Though there is excitement in the scientific community for the innovation packages, enactment of authorization bills ultimately must turn vision into hard dollars by appropriators. Physical sciences are expected to do well in the coming years, as future projections include money to double funding within NSF, NIST, and DOE Office of Science (see Chapter 4). The President's endorsement of budget increases this year makes the job of supporting R&D in these agencies far easier for congressional appropriators.
Though the emphasis on fundamental scientific research in an era of competitiveness may help some areas of R&D, its benefits to others are not yet apparent. NIH and NASA, for example, may need to wait longer than most agencies to see the benefits of this movement. Many in the scientific community have noted that it is more difficult to find allies in Congress for NIH, as its budget has been doubled in the recent past. Without substantial additional funding, NASA cannot support all of the items in its portfolio, especially aeronautics, space and earth science research. The commitment of both the Administration and Congress to the Moon-Mars expeditions will likely preclude the growth of R&D until those missions are underway.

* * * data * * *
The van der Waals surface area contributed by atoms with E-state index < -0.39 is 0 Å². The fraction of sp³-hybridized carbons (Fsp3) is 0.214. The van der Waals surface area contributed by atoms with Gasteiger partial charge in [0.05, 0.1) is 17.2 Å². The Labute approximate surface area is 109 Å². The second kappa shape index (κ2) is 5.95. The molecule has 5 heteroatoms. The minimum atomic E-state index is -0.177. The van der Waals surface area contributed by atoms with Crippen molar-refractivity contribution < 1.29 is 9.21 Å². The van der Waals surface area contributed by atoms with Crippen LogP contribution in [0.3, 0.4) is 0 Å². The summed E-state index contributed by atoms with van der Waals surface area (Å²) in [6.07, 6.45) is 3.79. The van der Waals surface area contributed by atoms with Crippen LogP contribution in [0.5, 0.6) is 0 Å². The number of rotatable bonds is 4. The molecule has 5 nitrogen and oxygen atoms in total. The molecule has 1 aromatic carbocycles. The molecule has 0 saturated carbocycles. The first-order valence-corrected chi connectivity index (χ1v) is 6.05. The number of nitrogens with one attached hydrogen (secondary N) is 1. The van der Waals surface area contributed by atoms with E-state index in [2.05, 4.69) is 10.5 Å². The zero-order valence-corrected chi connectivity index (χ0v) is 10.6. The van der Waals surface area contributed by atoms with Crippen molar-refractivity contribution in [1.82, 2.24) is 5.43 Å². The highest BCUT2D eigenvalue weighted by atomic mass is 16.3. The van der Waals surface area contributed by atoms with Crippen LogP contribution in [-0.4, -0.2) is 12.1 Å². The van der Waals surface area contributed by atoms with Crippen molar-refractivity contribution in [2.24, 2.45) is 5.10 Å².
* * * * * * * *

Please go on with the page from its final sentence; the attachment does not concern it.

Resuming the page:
If the emphasis on competitiveness continues, however, these agencies
will likely benefit in later years, as science and technology finally have a place
on the national agenda. Even a few months before the budget was released, the
outlook for all R&D was poor; having any increases in the portfolio on the
heels of a year in which funding was squeezed in the wake of a war and devastating
hurricane shows the power of the focus on innovation. These new initiatives, which
have broad political support and backing of industry, provide science funding
with new opportunities for growth, even in constrained budget environments.